Understanding a shifting problem with CVTs

Our tech guru has the answer
by Ferman Lao | Sep 12, 2011

Hi, Ferman!

Good day to the TGP community.

Our City is six years old (she grows up so fast) and she's got a new problem. When shifting in reverse, there are times when it seems to slip out of "gear," stop momentarily then re-engages. The fluids have been replaced but that didn't seem to do the trick. I can only guess that the CVT belts or chains or whatever have worn out. I think the CVTs are better suited to more developed countries, hence Honda's move to bring out the more conventional automatic in the newer City and Jazz.

What's the problem and what's the possible solution?


Aloha Milkyway

Hi, Aloha Milkway!

To better understand your problem let's take a quick look at the CVT transmission found in the 2003-2009 City. It uses a metal belt running across two conical pairs of a variable diameter pulley. When either of the conical pair of the variable pulley changes diameter, the opposite variable pulley changes in size as well. It changes at exactly the same rate in relation to each in order to keep the metal chain link belt taut at all times. By varying the diameter of each of the pulley the transmission effectively changes gear ratios from a 1:1 ratio to less than 1:1 in favor of the drive side or more than 1:1.

Continue reading below ↓
Continue reading below ↓
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A large input to the throttle pedal will usually cause a downshift (engine rpm goes up along with vehicle speed) of the transmission, while a releasing the pedal slightly followed by any input large or small will result in an upshift (engine rpm goes down with increasing vehicle speed). Keeping the pedal steady will also result in a steady increase in vehicle speed without a change in engine rpm, in this instance the transmission is also upshifting.

I've found that under most conditions the latter two methods of throttle application is all you need. Fuel economy also is better using the two methods. Keeping the shift lever in "D" instead of using the shift buttons also result in a lower engine rpm for a given vehicle speed. However, that's just how it shifts. Power has to be transferred somehow from the engine to the transmission and on conventional fixed-ratio-per-gear transmissions the job is done by a torque converter.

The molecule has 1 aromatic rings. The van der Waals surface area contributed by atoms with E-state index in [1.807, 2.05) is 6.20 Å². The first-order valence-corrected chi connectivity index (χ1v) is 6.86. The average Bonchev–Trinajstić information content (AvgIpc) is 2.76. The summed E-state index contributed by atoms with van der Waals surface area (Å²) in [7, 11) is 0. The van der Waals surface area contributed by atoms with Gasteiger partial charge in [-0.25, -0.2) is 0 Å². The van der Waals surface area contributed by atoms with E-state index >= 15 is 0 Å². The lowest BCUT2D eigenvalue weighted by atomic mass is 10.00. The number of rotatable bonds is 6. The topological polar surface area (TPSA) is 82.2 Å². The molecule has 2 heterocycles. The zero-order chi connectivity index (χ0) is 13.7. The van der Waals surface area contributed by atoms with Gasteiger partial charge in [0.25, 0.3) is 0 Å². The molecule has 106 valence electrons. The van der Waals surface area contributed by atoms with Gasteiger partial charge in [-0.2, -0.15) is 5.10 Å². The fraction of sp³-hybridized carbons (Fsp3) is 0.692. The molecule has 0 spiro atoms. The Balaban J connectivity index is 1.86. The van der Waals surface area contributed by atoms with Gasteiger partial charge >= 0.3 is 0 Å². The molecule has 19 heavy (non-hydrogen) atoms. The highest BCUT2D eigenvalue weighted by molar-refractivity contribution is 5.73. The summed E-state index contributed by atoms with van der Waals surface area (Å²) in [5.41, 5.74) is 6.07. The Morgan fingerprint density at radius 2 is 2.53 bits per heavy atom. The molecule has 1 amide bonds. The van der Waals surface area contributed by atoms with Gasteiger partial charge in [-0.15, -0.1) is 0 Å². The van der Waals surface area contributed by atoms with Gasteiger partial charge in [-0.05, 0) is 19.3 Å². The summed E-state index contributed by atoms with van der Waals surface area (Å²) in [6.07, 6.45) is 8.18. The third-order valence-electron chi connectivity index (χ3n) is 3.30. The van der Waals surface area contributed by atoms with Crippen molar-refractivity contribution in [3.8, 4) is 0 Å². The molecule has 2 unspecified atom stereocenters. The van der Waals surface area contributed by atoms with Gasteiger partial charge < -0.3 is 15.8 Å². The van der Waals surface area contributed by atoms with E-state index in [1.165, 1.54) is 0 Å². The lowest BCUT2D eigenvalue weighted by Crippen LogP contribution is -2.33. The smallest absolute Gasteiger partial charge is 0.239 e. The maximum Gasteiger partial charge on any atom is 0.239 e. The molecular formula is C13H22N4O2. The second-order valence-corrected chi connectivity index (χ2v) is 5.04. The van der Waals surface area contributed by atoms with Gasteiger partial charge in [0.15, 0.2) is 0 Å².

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Some car manufacturers also choose to use a torque converter for their CVTs. In fact Honda has chosen to go this route as well for their 2010 CVT-equipped model Jazz units, unlike the first generation Jazz that used a clutch much like the one you find in manual-transmission-equipped cars. Using a clutch has the advantage of less power loss and better efficiency vis a vis a torque converter. Over time the clutch wears down and slippage occurs, resulting in poor or inconsistent power transfer--this is probably what your encountering now. This wear is accelerated when the transmission is subjected to repeated torque or power inputs wherein more than the required amount to move the car forward is applied, as the transmission will let the clutch "slip" when the situation happens.

Once the clutch starts slipping often like yours does, the end of the line will be the car won't be able to move forward anymore when the clutch finally wears out. Replacement of the transmission is the only recourse--a rather expensive one as a new one will cost in the ballpark of P300,000. The cheaper alternative is getting a surplus unit for about P20,000. Be aware though that a surplus unit will be a gamble. Generally they will have quite a bit of usable life in them, but as always you run the risk of getting one that’s as bad as what you already have as well.

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You can try this experiment. On an incline try giving a large input (half or more of full pedal travel) to the throttle, see how much time it takes for your car to move up. After that, try applying a smaller throttle input (a quarter or less of total). You may be surprised to find out that there is very little difference in the time in takes to move forward.


Ferman Lao
Technical editor

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